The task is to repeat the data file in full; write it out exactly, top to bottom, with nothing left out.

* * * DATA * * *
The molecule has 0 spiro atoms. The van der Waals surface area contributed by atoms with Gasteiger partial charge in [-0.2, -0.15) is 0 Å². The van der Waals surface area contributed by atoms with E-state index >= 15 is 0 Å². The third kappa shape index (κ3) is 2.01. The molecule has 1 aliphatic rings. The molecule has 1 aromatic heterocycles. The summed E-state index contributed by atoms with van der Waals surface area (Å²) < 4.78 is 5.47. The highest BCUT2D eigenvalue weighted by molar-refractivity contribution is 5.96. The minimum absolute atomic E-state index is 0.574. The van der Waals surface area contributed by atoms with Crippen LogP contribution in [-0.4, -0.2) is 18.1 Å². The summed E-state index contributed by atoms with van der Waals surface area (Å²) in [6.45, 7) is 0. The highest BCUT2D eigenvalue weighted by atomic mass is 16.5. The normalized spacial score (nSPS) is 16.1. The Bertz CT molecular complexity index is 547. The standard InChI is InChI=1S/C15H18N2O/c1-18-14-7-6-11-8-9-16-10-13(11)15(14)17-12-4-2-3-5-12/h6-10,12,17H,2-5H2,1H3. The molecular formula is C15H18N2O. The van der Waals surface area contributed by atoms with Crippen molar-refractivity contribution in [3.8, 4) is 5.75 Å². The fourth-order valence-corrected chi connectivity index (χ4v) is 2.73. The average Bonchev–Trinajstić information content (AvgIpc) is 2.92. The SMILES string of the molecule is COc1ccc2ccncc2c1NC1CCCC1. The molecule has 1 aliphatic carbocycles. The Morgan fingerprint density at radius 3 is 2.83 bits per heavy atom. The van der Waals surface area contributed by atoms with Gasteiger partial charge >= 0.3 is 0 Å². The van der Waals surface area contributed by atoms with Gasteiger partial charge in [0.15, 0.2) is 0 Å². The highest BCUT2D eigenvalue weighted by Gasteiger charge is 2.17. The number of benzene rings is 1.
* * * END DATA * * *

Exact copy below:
The molecule has 0 spiro atoms. The van der Waals surface area contributed by atoms with Gasteiger partial charge in [-0.2, -0.15) is 0 Å². The van der Waals surface area contributed by atoms with E-state index >= 15 is 0 Å². The third kappa shape index (κ3) is 2.01. The molecule has 1 aliphatic rings. The molecule has 1 aromatic heterocycles. The summed E-state index contributed by atoms with van der Waals surface area (Å²) < 4.78 is 5.47. The highest BCUT2D eigenvalue weighted by molar-refractivity contribution is 5.96. The minimum absolute atomic E-state index is 0.574. The van der Waals surface area contributed by atoms with Crippen LogP contribution in [-0.4, -0.2) is 18.1 Å². The summed E-state index contributed by atoms with van der Waals surface area (Å²) in [6.45, 7) is 0. The highest BCUT2D eigenvalue weighted by atomic mass is 16.5. The normalized spacial score (nSPS) is 16.1. The Bertz CT molecular complexity index is 547. The standard InChI is InChI=1S/C15H18N2O/c1-18-14-7-6-11-8-9-16-10-13(11)15(14)17-12-4-2-3-5-12/h6-10,12,17H,2-5H2,1H3. The molecular formula is C15H18N2O. The van der Waals surface area contributed by atoms with Crippen molar-refractivity contribution in [3.8, 4) is 5.75 Å². The fourth-order valence-corrected chi connectivity index (χ4v) is 2.73. The average Bonchev–Trinajstić information content (AvgIpc) is 2.92. The SMILES string of the molecule is COc1ccc2ccncc2c1NC1CCCC1. The molecule has 1 aliphatic carbocycles. The Morgan fingerprint density at radius 3 is 2.83 bits per heavy atom. The van der Waals surface area contributed by atoms with Gasteiger partial charge >= 0.3 is 0 Å². The van der Waals surface area contributed by atoms with Gasteiger partial charge in [0.15, 0.2) is 0 Å². The highest BCUT2D eigenvalue weighted by Gasteiger charge is 2.17. The number of benzene rings is 1.